3. Set a Networking Goal Each Week.

Set a goal each week for the number of new contacts you want to make. Start with even one or two until your confidence grows. Then, increase the goal.

4. Make The First Move.

Greet everyone with smile and a friendly hello followed by a positive comment or open-ended question to get a conversation going. At a party or other gathering approach people standing alone and draw them into conversation. Most people hesitate to approach a group of friends already in conversation. The individual standing alone will welcome your approach and you will find it easy to initiate an interchange.

5. Work Up A Memorable Introduction.

In twenty-five words or less be prepared to say who you are and what you do...in a way that will make the other person want to know more about you. Then, immediately ask questions to learn more about your new contact. Use their name several times during the first five minutes of conversation.

6. Arm Yourself With Professional Business Cards and Wear An Attractive Name Tag.

Both business cards and a name tag, especially a name tag that lists your profession or business name in an intriguing way helps attract the interest and reinforces name recognition. John Doe, Business Coach , is almost guaranteed to prompt questions about what coaching is...a great opening to share your expertise and gain new clients or referrals. When you do swap cards with someone, jot down a reminder on the back such as where you met, what you discussed, sales opportunities, etc. Printing a quote, helpful hint, or other original and interesting information on your own card will encourage others to keep the card and remember you. Finally, always carry your cards in an attractive case. Dog-earred and stained cards dug from the depths of a handbag or pocket detract from your professional image.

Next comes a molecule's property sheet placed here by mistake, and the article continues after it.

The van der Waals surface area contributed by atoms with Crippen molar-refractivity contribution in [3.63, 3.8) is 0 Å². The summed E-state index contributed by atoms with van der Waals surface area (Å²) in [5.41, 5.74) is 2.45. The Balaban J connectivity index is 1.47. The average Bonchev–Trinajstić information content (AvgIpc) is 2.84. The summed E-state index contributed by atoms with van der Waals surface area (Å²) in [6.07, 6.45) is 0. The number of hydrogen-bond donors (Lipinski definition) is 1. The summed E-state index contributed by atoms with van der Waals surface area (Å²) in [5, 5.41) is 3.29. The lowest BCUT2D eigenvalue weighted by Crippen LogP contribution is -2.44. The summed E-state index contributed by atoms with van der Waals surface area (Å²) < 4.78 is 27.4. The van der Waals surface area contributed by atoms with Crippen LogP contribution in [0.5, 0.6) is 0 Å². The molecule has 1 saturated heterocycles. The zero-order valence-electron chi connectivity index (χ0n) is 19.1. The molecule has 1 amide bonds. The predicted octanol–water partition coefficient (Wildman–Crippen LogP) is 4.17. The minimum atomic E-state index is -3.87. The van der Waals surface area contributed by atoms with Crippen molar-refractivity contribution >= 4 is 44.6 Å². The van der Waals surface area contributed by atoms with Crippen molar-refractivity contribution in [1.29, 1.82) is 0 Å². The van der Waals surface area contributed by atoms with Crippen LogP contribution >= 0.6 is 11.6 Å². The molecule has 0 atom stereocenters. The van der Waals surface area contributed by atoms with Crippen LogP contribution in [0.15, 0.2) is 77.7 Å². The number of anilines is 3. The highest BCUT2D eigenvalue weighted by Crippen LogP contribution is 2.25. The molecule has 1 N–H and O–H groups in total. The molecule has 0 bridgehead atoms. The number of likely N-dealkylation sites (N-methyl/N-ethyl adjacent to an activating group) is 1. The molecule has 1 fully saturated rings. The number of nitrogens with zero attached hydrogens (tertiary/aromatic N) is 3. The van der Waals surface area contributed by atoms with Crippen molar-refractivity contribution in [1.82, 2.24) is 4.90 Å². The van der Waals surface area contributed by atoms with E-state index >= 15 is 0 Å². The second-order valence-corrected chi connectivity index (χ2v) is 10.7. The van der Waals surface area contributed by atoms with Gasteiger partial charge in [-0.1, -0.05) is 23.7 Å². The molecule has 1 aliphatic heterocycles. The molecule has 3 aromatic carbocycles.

7. Be Prepared With A Mental GET & GIVE List.

Networking is a reciprocal process. It is about getting and giving information, resources, advice and referrals. Maintain a mental "Give List"...a tip, idea, resource, or recent discovery you can share. Your "Get List" will be information you are seeking, people you want to meet, and referrals you would like to have.

8. Organize Your Network Resource Bank.

Record new acquaintances and contacts on your Team 100 List, in a rolodex, use computer software or even index cards. Set up whatever system works best for you to keep in touch and nurture your new contacts.

9. FOLLOW-UP!!!

Use your resource file to keep in touch with those in your network. Never give out your card and say, "give me a call." Follow-up is your responsibility. Research shows that amazingly only 20% of sales leads are ever followed up....80% of potential opportunities are lost by failure to follow-up. Use every opportunity to send a follow-up personal note, a thank you, a congratulations, or a relevant article of information.

10. WORK!

The only place success comes before work is in the dictionary. Remember WORK makes up the better part of Networking.